Friday, December 7, 2007


The presenter in the 15th meeting of the SOA Forum of the Israeli Association of Information Processing (June 2007) was Brent Carlson, Founder and CTO of LogicLibrary who was named to InfoWorld’s ranking of the Top 25 CTOs in business today.
His presentation topic was: Service Lifecycle Governance: Principles and Best Practices.
Unfortunately, he was stuck in a traffic jam, so I talked to the forum members until his arrival.
I discussed the current status of SOA implementations in Israel. The two main points were:
1. Only few enterprises have a significant SOA production implementation
2. I am able to identify two enterprises that will surely fail in their SOA imitative just
by a short discussion with them.

One of the participants argued that my first point is not valid. He said that he is aware of enterprises implementing hundreds of Web Services.
I answered that implementing hundreds of Web Services is not necessarily implementing SOA.
Unsurprisingly, Brent Carlson's opinion was similar to mine when asked the question about these enterprises having hundreds of ungoverned Web Services. Brent named the ungoverned hundreds of Web Services: A Bunch of Services (ABOS) and not SOA.
I use the term So Called SOA (SCS) for describing initiatives which may be called SOA, may include Services (usually Web Services) Interfaces and Processes but do not form coherent Architecture.

The following attributes are common to these SCS implementations claimed to be SOA implementations:

1. No measurable Business Value measured by Return On Investment (ROI) or other criteria.
2. No Business and IT alignment
3. Low or no Reuse
4. No Agility or Flexibility for Business driven changes

Linking the last paragraph to my second point in the discussion about the initiatives I mentioned in the second bullet, I would say that I identified these two initiatives as SCS. However, there are a lot of definitions to SOA and SCS may be classified as SOA according to some of them.
When predicting that these enterprises will fell I did not predict that they will not complete SOA projects, I predicted that their implementations if realized, will be characterized by the four attributes of SCS cited above, especially the first attribute.
SOA initiatives costing more than returning in Long Term are failures.

The following characteristics of SOA initiatives may serve as "red lights" (warning) alerting creation of an SCS implementation:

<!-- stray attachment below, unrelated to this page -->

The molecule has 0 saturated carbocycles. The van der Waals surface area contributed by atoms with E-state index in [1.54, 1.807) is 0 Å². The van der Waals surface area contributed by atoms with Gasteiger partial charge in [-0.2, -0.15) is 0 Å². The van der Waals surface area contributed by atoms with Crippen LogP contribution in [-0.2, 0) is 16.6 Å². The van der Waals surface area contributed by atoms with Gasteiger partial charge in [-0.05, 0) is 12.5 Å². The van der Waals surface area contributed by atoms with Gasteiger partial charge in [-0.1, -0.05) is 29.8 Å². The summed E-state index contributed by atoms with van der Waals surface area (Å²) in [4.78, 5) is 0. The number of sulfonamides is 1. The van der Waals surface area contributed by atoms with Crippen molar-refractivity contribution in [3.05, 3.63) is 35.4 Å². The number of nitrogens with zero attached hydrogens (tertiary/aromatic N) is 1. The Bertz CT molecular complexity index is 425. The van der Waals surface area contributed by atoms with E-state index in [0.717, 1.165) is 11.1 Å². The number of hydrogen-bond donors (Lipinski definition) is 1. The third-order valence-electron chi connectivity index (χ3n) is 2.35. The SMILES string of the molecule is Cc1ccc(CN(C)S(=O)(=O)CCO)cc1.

1. Information technology (IT) only initiative.
No Business management involvement in the initiative.

2. Inadequate Organizational Maturity
Organizations which lack the required maturity level should postpone their SOA initiative and try to achieve adequate maturity level.
Do you expect an Enterprise which did not succeed in building any Enterprise Architecture to succeed in paradigm shift to abstract and layered SOA architecture? Of course not, a thousand miles walk begins in a single step.

3. Too ambitious effort
Big Bang style projects or three or four concurrent SOA pilots could be an indication for a doomed to failure initiative.

4. No usage of external expertise
"We do not need consultants" attitude of an organization which never implemented or planned SOA may result in creating non-SOA architecture e.i. SCS architecture.

5. Too Technical initiative
The term too Technical refers to the point of view that SOA is only collection of technologies. It is not. The result of the SOA initiative could be installation of SOA infrastructure products (ESBs, Registries, Application Servers etc.) without significant Services usage.
An example is an enterprise with multiple ESB's tools from various vendors, with no production SOA implementation. I let some of their leading experts know about another Infrastructure SOA tool installed in that enterprise.
How did I know about a SOA software product installed in that enterprise?
Well, I read a White Paper and asked the vendor for additional information. The vendor told me that although they do not have yet official distributor in my country they already installed the product in that enterprise.

Two questions related to this post will be discussed in next posts:
· Defining SOA
As there are many SOA definitions (some time incompatible and contradicting) the discrimination between SOA and SCS could be related to the SOA definition selected.

· What are the Worst Practices of SOA?
Worst Practices could lead to SCS failures as well as to other failures.

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